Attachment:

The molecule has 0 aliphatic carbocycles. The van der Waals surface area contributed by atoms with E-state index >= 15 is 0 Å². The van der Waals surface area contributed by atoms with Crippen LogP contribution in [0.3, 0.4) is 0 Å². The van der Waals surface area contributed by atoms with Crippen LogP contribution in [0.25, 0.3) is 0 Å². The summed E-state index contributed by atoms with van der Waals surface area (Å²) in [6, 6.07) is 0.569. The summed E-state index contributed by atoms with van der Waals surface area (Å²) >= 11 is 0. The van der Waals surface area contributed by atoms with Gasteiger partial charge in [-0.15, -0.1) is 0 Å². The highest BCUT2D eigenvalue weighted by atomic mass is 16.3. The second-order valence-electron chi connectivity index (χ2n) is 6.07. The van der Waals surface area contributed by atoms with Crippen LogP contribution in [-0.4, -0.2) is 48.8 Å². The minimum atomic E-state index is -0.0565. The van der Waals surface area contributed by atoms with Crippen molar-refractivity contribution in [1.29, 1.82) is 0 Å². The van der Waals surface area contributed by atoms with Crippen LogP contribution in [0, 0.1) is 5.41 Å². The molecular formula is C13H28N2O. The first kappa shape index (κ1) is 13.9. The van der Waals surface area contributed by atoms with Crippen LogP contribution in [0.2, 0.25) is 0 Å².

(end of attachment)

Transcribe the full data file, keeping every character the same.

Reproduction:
The molecule has 0 aliphatic carbocycles. The van der Waals surface area contributed by atoms with E-state index >= 15 is 0 Å². The van der Waals surface area contributed by atoms with Crippen LogP contribution in [0.3, 0.4) is 0 Å². The van der Waals surface area contributed by atoms with Crippen LogP contribution in [0.25, 0.3) is 0 Å². The summed E-state index contributed by atoms with van der Waals surface area (Å²) in [6, 6.07) is 0.569. The summed E-state index contributed by atoms with van der Waals surface area (Å²) >= 11 is 0. The van der Waals surface area contributed by atoms with Gasteiger partial charge in [-0.15, -0.1) is 0 Å². The highest BCUT2D eigenvalue weighted by atomic mass is 16.3. The second-order valence-electron chi connectivity index (χ2n) is 6.07. The van der Waals surface area contributed by atoms with Crippen LogP contribution in [-0.4, -0.2) is 48.8 Å². The minimum atomic E-state index is -0.0565. The van der Waals surface area contributed by atoms with Crippen molar-refractivity contribution in [1.29, 1.82) is 0 Å². The van der Waals surface area contributed by atoms with Crippen LogP contribution in [0, 0.1) is 5.41 Å². The molecular formula is C13H28N2O. The first kappa shape index (κ1) is 13.9. The van der Waals surface area contributed by atoms with Crippen LogP contribution in [0.2, 0.25) is 0 Å².